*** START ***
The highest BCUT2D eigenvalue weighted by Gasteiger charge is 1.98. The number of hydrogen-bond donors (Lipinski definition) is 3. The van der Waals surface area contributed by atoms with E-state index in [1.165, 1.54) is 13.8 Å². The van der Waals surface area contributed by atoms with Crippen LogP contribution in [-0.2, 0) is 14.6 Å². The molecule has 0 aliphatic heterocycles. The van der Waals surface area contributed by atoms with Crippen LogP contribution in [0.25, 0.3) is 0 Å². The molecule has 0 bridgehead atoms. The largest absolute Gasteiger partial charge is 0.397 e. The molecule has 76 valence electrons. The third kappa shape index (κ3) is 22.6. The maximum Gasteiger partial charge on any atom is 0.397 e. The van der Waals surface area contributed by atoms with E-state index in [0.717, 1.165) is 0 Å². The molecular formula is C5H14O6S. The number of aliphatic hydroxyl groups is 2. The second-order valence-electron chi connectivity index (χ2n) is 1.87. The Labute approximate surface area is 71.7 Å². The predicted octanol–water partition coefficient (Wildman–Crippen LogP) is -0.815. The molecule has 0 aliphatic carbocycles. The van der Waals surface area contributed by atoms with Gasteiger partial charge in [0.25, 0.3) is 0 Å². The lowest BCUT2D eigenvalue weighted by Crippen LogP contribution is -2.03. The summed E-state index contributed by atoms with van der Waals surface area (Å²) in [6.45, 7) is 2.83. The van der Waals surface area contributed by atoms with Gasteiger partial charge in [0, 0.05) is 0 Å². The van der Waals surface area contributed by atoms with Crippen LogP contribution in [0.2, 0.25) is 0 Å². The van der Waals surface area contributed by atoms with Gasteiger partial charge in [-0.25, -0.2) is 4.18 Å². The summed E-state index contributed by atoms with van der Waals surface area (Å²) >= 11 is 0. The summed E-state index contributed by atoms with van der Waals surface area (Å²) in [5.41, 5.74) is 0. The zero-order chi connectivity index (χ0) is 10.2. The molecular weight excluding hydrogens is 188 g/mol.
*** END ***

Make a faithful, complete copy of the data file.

The highest BCUT2D eigenvalue weighted by Gasteiger charge is 1.98. The number of hydrogen-bond donors (Lipinski definition) is 3. The van der Waals surface area contributed by atoms with E-state index in [1.165, 1.54) is 13.8 Å². The van der Waals surface area contributed by atoms with Crippen LogP contribution in [-0.2, 0) is 14.6 Å². The molecule has 0 aliphatic heterocycles. The van der Waals surface area contributed by atoms with Crippen LogP contribution in [0.25, 0.3) is 0 Å². The molecule has 0 bridgehead atoms. The largest absolute Gasteiger partial charge is 0.397 e. The molecule has 76 valence electrons. The third kappa shape index (κ3) is 22.6. The maximum Gasteiger partial charge on any atom is 0.397 e. The van der Waals surface area contributed by atoms with E-state index in [0.717, 1.165) is 0 Å². The molecular formula is C5H14O6S. The number of aliphatic hydroxyl groups is 2. The second-order valence-electron chi connectivity index (χ2n) is 1.87. The Labute approximate surface area is 71.7 Å². The predicted octanol–water partition coefficient (Wildman–Crippen LogP) is -0.815. The molecule has 0 aliphatic carbocycles. The van der Waals surface area contributed by atoms with Gasteiger partial charge in [0.25, 0.3) is 0 Å². The lowest BCUT2D eigenvalue weighted by Crippen LogP contribution is -2.03. The summed E-state index contributed by atoms with van der Waals surface area (Å²) in [6.45, 7) is 2.83. The van der Waals surface area contributed by atoms with Gasteiger partial charge in [0, 0.05) is 0 Å². The van der Waals surface area contributed by atoms with Crippen LogP contribution in [0.2, 0.25) is 0 Å². The van der Waals surface area contributed by atoms with Gasteiger partial charge in [-0.25, -0.2) is 4.18 Å². The summed E-state index contributed by atoms with van der Waals surface area (Å²) >= 11 is 0. The summed E-state index contributed by atoms with van der Waals surface area (Å²) in [5.41, 5.74) is 0. The zero-order chi connectivity index (χ0) is 10.2. The molecular weight excluding hydrogens is 188 g/mol.